It is almost the full moon. The hospice lady told me that my mother might die on the full moon, that people usually do, and I believed it, but my mother, not usual, did not. On Friday morning, June 17th, my uncle, the third of three brothers, six years older than my mother, who loved her with a love often reserved for one's child (he did promise their mother, on her deathbed, that he would care for my mother, and he did, Uncle B, you did) kissed her head, and told her that he would see her later. I pulled him aside, and whispered, if he could, please tell her that it was okay if she did not see him later. He did, as he cried, and she didn't wait, but she would have, had he not asked, and he was brave for saying what he did not mean.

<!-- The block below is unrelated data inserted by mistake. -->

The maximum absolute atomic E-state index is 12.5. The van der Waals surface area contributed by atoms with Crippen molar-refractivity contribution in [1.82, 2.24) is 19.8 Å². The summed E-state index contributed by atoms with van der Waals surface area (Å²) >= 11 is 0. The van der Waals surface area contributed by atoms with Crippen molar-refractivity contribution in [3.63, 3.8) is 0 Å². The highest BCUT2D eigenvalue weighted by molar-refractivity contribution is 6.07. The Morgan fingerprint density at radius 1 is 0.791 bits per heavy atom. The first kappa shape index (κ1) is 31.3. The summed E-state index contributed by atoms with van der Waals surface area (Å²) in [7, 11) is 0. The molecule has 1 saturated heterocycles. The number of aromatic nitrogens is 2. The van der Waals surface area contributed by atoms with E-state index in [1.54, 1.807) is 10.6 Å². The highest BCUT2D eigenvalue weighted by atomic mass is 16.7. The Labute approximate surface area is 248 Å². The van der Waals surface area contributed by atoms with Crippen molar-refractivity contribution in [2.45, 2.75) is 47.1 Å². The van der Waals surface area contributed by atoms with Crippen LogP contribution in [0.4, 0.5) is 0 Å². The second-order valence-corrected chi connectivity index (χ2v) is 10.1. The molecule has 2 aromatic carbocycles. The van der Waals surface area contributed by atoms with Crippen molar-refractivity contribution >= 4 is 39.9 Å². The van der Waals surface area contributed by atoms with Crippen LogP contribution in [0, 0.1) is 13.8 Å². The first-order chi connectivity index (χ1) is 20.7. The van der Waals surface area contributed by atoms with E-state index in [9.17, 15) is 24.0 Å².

I cried on Saturday night, in a church, as I listened to my husband play. It was the first time, almost, that I had cried since her funeral. I always thought that when she died I would instantly get sick. Nothing that I thought would happen has happened. I am rigid, I wait, still. Turns out, almost a month is not enough.
And if you wonder if you ought to, if it is right, say something. The bereaved (provenance: bereafian "to deprive of, take away, seize, rob") are more frightened than you. There is fear in mourning, there is anxiety. Moments when you forget that you are a mourner, are terrible for the remembering. If I could wear it on my sleeve that I am different, no longer the same, I would. Part of me lies with her. It is all I care about, my mother, and it is all I want to talk about. I want to tell you about her, and I will.